How Cancer affects sexual functioning
A cancer diagnosis affects a person's sexual functioning, according to a research. The study, led by the University of Houston, found that more than half of young cancer patients reported problems with sexual function
A cancer diagnosis affects a person's sexual functioning, according to a research. The study, led by the University of Houston, found that more than half of young cancer patients reported problems with sexual function, with the probability of reporting sexual dysfunction increasing over time. The study discovered that two years after their initial cancer diagnosis, nearly 53 percent of young adults 18 to 39 years old still reported some degree of affected sexual function.
"We wanted to increase our understanding of what it's like to adjust to cancer as a young adult but also the complexity of it over time," said Chiara Acquati, lead author and assistant professor at the UH Graduate College of Social Work. "Cancer can put a patient's life on hold, especially among young adults who are just starting their careers or families." The study also found that for women, being in a relationship increased the probability of reporting sexual problems over time; for men, the probability of reporting sexual problems increased regardless of their relationship status.
"We concluded that sexual functioning is experienced differently among males and females. For a young woman, especially, a cancer diagnosis can disrupt her body image, the intimacy with the partner and the ability to engage in sex," Acquati said. At the beginning of the two-year study, almost 58 percent of the participants were involved in a romantic relationship. Two years after diagnosis, only 43 percent had a partner. In addition, psychological distress increased over time. She says it's important to research how psychological and emotional developments are effected so tailored interventions and strategies can be created. Detecting changes in the rate of sexual dysfunction over time may help to identify the appropriate timing to deliver interventions.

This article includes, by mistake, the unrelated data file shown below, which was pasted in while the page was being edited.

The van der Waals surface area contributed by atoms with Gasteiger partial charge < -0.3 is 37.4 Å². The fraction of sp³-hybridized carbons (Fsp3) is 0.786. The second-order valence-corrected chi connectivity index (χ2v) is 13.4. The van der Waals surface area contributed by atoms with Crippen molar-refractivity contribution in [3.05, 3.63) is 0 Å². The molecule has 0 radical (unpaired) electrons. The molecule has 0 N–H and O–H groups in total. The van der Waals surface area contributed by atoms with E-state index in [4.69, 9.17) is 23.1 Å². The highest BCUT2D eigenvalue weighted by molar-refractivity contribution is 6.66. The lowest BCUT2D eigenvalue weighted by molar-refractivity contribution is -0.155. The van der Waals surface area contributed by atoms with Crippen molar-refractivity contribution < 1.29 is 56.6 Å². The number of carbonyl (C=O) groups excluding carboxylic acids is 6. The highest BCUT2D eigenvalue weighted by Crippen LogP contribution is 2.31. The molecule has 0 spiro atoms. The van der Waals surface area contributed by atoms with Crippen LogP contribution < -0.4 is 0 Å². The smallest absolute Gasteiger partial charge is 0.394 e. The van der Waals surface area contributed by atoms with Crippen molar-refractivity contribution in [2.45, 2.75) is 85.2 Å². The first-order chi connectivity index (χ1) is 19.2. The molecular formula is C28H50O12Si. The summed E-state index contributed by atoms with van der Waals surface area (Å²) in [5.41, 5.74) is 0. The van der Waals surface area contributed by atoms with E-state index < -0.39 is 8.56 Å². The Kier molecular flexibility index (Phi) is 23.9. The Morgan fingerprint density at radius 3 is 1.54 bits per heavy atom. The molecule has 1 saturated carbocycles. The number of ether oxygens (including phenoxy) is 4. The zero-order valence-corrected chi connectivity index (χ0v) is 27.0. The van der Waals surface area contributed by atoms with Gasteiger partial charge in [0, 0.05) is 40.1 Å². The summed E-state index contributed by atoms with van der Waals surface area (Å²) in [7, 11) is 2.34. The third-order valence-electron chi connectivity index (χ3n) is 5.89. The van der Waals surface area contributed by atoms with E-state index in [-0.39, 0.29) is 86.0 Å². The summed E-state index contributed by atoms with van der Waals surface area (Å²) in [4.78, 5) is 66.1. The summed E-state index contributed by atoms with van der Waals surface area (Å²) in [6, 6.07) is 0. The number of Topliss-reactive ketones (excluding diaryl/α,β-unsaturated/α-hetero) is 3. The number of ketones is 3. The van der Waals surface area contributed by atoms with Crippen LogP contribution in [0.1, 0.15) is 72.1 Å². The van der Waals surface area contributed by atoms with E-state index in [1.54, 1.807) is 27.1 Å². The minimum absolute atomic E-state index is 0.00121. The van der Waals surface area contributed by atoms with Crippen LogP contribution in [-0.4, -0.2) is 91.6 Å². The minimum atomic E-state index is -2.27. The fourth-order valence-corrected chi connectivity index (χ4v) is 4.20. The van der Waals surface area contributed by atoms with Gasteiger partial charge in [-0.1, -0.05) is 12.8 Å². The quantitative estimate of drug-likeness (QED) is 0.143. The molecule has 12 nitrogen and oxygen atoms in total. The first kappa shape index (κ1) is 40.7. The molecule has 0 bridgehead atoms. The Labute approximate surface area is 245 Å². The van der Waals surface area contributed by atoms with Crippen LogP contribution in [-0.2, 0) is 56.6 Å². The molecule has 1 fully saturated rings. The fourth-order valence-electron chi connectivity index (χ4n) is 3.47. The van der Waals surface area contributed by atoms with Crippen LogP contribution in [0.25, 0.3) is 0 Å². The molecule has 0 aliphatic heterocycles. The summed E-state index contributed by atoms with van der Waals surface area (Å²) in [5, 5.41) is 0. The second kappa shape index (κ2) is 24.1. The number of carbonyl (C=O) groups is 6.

Failure to address sexual health, the study concludes, could put young adults at risk for long-term consequences related to sexual functioning and identity development, interpersonal relationships and quality of life. Acquati said health care providers might find it challenging to discuss intimacy and sex because of embarrassment or lack of training, but she believes addressing sexual functioning is vital soon after diagnosis and throughout the continuum of care. "Results from this study emphasize the need to monitor sexual functioning over time and to train health care providers serving young adults with cancer in sexual health," said Acquati. "Furthermore, patients should be connected to psychosocial interventions to alleviate the multiple life disruptions caused by the illness and its treatment." The findings have been published in the American Cancer Society journal Cancer.
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